Prep 10 mins
Cook 40 mins
I was introduced to this by a friend of my mom's. She was married to an Iranian man, and he always made the most fragrant, fabulous rice. This is a little bit of work, compared to regular white rice, but it is so worth it. Not hard at all. Great with your favorite stir fry. The best part is the browned, crunchy tadiq, the bottom crust of the rice. For a great presentation, turn it out on a platter, and watch the family fight for the tadiq! Don't try to avoid fat and calories by using margarine, it isn't the same at all.
- 3 cups long grain white rice
- 1⁄2 cup melted butter
- 1⁄4 teaspoon salt (or to taste)
- 2 quarts water
- 1 cup water
- Start the 2 quarts water and salt boiling in large stock pot or dutch oven.
- Rinse rice until water runs clear (or as close to clear as you can get it).
- Add rice to boiling water, boil about 10 minutes or until rice is about half cooked.
- Drain rice in colander, reserve.
- In stock pot or dutch oven, pour about 1/4 cup melted butter on bottom, tilt to cover 2 inches up sides.
- Pour the half-cooked rice into the pot, try to make a nice mound in the middle, and avoid the sides as much as possible.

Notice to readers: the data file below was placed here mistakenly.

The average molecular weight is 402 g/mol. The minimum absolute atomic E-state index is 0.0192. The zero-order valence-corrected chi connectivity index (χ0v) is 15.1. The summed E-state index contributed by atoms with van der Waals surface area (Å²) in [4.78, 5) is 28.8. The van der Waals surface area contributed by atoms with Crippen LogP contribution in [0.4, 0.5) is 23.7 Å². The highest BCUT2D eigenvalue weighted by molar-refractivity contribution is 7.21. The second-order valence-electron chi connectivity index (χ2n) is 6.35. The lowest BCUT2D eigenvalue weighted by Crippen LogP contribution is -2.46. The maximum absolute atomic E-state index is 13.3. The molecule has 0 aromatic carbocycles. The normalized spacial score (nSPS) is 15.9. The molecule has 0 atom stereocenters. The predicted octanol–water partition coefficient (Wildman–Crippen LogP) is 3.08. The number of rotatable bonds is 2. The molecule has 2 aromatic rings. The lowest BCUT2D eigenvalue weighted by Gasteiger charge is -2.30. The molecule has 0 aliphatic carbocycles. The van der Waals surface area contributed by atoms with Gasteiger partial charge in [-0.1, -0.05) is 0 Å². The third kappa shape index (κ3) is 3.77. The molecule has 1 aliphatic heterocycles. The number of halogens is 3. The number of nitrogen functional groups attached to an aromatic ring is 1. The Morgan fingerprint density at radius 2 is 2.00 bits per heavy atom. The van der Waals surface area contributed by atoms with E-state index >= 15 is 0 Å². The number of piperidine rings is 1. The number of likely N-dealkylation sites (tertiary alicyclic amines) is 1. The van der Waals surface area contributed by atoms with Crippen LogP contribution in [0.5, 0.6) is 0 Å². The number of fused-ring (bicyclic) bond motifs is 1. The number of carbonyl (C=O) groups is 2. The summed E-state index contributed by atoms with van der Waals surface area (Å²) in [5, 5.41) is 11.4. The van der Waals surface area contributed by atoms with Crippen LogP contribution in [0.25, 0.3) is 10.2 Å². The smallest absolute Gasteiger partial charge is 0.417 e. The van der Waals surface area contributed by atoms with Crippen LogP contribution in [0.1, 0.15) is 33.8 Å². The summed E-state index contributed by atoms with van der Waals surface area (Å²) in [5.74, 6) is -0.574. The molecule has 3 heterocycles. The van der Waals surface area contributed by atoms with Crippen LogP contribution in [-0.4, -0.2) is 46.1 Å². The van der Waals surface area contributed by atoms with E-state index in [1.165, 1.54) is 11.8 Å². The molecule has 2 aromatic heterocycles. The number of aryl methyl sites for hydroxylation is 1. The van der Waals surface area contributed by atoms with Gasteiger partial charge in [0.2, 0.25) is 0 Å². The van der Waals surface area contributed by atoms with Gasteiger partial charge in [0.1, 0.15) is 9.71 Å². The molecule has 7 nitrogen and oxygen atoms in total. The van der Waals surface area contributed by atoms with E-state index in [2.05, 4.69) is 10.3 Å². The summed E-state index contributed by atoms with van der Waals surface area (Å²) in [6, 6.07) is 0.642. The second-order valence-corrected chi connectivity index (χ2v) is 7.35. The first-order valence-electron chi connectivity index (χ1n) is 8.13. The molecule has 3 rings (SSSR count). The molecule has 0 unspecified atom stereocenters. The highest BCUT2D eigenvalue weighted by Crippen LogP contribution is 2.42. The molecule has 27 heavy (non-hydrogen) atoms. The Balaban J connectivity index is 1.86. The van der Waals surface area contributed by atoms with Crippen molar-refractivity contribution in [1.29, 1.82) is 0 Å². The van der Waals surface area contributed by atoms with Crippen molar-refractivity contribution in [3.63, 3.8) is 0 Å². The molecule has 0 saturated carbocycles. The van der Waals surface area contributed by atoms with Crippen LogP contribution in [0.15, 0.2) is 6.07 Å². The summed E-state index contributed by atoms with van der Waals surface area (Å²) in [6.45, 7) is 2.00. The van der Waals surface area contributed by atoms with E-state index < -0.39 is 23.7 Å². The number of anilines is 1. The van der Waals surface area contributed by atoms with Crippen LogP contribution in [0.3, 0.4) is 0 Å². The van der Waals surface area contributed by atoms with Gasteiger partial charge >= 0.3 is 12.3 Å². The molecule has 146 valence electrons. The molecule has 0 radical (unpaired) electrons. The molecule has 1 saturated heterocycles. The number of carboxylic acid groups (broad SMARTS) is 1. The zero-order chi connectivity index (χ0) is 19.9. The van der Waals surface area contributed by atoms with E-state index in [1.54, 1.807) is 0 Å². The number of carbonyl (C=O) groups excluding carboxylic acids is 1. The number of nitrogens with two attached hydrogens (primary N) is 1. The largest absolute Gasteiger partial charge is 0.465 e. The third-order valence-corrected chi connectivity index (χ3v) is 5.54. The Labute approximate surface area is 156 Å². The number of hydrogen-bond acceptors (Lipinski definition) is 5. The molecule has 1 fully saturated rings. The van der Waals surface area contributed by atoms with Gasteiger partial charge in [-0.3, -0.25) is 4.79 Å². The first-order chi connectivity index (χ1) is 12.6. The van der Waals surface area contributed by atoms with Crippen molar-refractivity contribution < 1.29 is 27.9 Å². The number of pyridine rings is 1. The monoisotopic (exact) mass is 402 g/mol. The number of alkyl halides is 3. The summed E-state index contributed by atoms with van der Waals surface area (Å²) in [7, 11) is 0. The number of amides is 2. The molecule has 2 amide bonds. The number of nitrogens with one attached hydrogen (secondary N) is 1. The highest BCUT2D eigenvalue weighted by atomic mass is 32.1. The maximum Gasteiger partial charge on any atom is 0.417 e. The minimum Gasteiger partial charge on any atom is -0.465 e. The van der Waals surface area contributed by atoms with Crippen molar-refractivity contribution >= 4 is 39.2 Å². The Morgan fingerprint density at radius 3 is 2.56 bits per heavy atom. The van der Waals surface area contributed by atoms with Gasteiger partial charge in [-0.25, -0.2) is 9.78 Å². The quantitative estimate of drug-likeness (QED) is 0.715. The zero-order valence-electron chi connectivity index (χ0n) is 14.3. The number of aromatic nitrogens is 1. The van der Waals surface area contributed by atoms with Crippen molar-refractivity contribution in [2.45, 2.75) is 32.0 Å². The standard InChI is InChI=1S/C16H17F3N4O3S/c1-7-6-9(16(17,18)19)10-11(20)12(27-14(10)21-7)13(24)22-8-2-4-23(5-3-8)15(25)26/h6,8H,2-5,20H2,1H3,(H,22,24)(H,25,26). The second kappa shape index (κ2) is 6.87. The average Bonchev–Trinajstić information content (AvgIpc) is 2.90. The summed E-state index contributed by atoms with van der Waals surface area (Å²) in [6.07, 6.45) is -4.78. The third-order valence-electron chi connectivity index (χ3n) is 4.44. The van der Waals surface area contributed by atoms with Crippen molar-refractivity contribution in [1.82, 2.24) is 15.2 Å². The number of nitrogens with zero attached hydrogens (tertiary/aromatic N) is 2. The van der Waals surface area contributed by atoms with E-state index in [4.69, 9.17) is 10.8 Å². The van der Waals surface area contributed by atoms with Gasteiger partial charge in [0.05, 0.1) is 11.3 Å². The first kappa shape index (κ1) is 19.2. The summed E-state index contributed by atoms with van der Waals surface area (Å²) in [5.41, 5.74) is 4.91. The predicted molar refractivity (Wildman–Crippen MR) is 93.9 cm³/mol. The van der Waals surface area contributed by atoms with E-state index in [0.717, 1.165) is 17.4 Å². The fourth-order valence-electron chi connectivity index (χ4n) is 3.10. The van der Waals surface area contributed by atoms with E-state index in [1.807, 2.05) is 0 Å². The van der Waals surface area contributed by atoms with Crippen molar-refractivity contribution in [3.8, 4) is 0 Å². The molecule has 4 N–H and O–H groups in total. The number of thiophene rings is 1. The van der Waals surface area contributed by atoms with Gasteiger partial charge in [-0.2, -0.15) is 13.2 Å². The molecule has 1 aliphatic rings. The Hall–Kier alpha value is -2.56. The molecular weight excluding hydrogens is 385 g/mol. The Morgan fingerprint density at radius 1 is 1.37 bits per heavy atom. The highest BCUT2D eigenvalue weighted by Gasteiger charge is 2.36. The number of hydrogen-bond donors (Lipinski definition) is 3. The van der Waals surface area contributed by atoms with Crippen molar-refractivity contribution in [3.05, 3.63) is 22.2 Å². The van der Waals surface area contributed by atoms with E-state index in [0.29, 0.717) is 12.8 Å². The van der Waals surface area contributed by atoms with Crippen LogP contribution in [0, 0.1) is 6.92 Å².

- With the end of a wooden spoon, make holes in the mound of rice (5 or 6 places) evenly around.
- Pour the remaining melted butter onto the rice, and drizzle 1/4 Cup of the extra water into the holes you made. Cover pot with kitchen towel to absorb the steam, place pot lid on towel.
- Cook on very low heat, checking after about 15 minutes. If the rice is browning too fast, add the remaining extra water a little bit at a time.
- Cook rice until it's done, about 30 minutes.
- Try not to check it too often, as it needs to steam.
I love it how the grains separate. My DH taught me a shortcut. Add the rice and water, salt and a little oil. When there are little holes in the rice add 1/8 of a cup of water and a little more oil and let it simmer on the lowest on your stove. This is the way the rice is made in Northern Iran.
This ended up being just greasy rice for me. I don't know what happened. After 45 minutes and no sign of crustiness I took the rice out of the pan, tuned up the heat and then fried the rice. If this happens to you don't do what I did as a rescue. If anyone has any ideas as to what I did wrong, please let me know.
This is known as Chelo in Iran. If you make it with a sauce added it become Polow. I boil the rice for only about 6 minutes before draining, the final rice after steaming should not be mushy, each grain to be separate, it takes some practice! If you sit the covered pot in a sink filled with cold water for about five minutes before turning it over onto a large platter the tadiq will loosen from the pan and it should come out easier. This is the only way to eat basamati rice! The texture and crunch of the tadiq is absolutely addictive!